the curious incident of the dog in the night-time

Cover art

the curious incident of the dog in the night-time is a novel narrated in the first person by a 15-year-old boy with autism. The author, Mark Haddon, has worked with autistic individuals and expresses the feelings and thoughts that some autistic individuals may be experiencing. When the reader becomes absorbed in the book, the concept of a spectrum disorder starts to make sense. Most of us can identify with degrees of what the narrator is experiencing. It is important to recognize our similarities along with our differences and to keep in mind that understanding each other is a challenge in both directions. It is hard to believe how little literature was available on autism only a dozen years ago and how much our understanding, while far from complete, has expanded. Continue reading

Growing Up with Sensory Issues:Insider Tips from a Woman with Autism

jack-onswingJennifer McIlwee Myers

There hasn’t been a book that I have reviewed for the blog which I have enjoyed reading as much as this book. The author, now in her 40s, tells her own story augmented by decades of research and experience and does it in an engaging and endearing way. Since we all process the information from our senses differently, we all have some sensory issues, but “SPD happens when a person’s brain does not make good enough sense of sensory input for that person to complete the tasks of daily life without serious impediment.” p. 27 The book reads like a good historical novel which gives you the feel of the situation while you are absorbing more history than you realize…. Continue reading

A Full Life with Autism


Chantal Sicile-Kira and Jeremy Sicile-Kira


This new book, which was written by a mother and son team, focuses on the challenges of people on the autism spectrum as they move into adulthood. I recommend it for families who are facing that challenge or who will soon have the challenges of that transition. What I found to be most interesting from our perspective is a very insightful explanation by Jeremy of the differences in his visual perception before and after optometric vision therapy. Continue reading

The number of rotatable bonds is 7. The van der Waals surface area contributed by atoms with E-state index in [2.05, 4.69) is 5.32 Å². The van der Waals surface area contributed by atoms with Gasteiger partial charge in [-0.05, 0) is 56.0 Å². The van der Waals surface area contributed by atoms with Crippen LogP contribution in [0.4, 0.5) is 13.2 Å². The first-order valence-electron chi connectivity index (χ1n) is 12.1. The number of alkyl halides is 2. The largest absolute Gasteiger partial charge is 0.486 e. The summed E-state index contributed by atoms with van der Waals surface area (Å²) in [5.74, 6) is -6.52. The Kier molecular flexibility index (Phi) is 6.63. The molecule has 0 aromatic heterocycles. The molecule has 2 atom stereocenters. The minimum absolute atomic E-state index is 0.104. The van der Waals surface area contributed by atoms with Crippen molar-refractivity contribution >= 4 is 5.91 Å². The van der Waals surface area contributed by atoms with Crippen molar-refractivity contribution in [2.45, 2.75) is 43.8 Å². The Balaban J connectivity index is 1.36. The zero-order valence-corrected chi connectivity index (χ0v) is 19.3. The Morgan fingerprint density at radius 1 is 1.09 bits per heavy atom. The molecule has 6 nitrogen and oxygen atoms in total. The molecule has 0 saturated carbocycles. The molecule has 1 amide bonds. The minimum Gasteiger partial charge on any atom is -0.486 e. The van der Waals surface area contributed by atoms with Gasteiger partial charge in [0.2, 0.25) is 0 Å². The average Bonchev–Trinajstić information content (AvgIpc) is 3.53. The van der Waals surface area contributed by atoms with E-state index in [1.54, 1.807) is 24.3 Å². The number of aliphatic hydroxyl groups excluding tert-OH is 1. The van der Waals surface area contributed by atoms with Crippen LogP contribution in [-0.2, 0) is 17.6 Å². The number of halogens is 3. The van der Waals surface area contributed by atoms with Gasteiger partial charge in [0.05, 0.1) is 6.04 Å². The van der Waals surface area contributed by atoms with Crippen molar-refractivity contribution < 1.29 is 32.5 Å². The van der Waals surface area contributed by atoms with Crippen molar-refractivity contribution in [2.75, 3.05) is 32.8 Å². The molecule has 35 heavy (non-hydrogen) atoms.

NeuroTribes:The Legacy of Autism and the Future of Neurodiversity




At the recommendation of a colleague and friend, I purchased NeuroTribes and In a Different Key: The Story of Autism at the same time and then spent months looking at them on my shelf. Would I ever read two large, dry books on the same subject? Finally, trusting the recommendation, I started to read NeuroTribes and was pleased to find out how wrong my assumption was.



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Early Patterns of Eye Gaze and Brain Connectivity


Initiate Developmental Cascades in Visual Cognitive Function

Frontiers in Neuroscience, April 2016

During every examination, we test a patient’s ability to track a moving object. For most patients, even very young patients, this is easy and natural to the extent that it may seem silly. But for other patients, we see wide variations in behavior usually without them realizing that they are having difficulty keeping their eyes on the target. Continue reading